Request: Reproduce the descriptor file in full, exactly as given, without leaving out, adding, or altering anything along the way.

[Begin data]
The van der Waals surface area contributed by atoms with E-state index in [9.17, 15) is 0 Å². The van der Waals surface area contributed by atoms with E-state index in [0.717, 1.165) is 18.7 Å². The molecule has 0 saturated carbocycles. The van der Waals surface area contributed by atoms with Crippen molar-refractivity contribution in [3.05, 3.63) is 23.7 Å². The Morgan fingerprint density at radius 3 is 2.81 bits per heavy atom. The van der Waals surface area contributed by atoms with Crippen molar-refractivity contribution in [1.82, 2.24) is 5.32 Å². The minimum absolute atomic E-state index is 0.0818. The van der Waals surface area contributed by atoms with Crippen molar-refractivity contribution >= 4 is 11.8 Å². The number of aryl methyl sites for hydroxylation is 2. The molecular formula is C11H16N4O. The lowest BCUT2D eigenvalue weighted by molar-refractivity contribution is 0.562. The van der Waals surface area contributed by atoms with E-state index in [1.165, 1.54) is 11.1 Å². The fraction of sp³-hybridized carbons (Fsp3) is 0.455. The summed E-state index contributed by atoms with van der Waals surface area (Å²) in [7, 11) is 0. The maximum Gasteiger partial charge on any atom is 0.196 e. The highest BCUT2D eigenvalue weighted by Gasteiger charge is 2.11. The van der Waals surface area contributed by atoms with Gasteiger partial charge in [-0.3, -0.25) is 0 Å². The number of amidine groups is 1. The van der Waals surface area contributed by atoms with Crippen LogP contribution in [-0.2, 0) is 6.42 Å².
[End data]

The van der Waals surface area contributed by atoms with E-state index in [9.17, 15) is 0 Å². The van der Waals surface area contributed by atoms with E-state index in [0.717, 1.165) is 18.7 Å². The molecule has 0 saturated carbocycles. The van der Waals surface area contributed by atoms with Crippen molar-refractivity contribution in [3.05, 3.63) is 23.7 Å². The Morgan fingerprint density at radius 3 is 2.81 bits per heavy atom. The van der Waals surface area contributed by atoms with Crippen molar-refractivity contribution in [1.82, 2.24) is 5.32 Å². The minimum absolute atomic E-state index is 0.0818. The van der Waals surface area contributed by atoms with Crippen molar-refractivity contribution >= 4 is 11.8 Å². The number of aryl methyl sites for hydroxylation is 2. The molecular formula is C11H16N4O. The lowest BCUT2D eigenvalue weighted by molar-refractivity contribution is 0.562. The van der Waals surface area contributed by atoms with E-state index in [1.165, 1.54) is 11.1 Å². The fraction of sp³-hybridized carbons (Fsp3) is 0.455. The summed E-state index contributed by atoms with van der Waals surface area (Å²) in [7, 11) is 0. The maximum Gasteiger partial charge on any atom is 0.196 e. The highest BCUT2D eigenvalue weighted by Gasteiger charge is 2.11. The van der Waals surface area contributed by atoms with Gasteiger partial charge in [-0.3, -0.25) is 0 Å². The number of amidine groups is 1. The van der Waals surface area contributed by atoms with Crippen LogP contribution in [-0.2, 0) is 6.42 Å².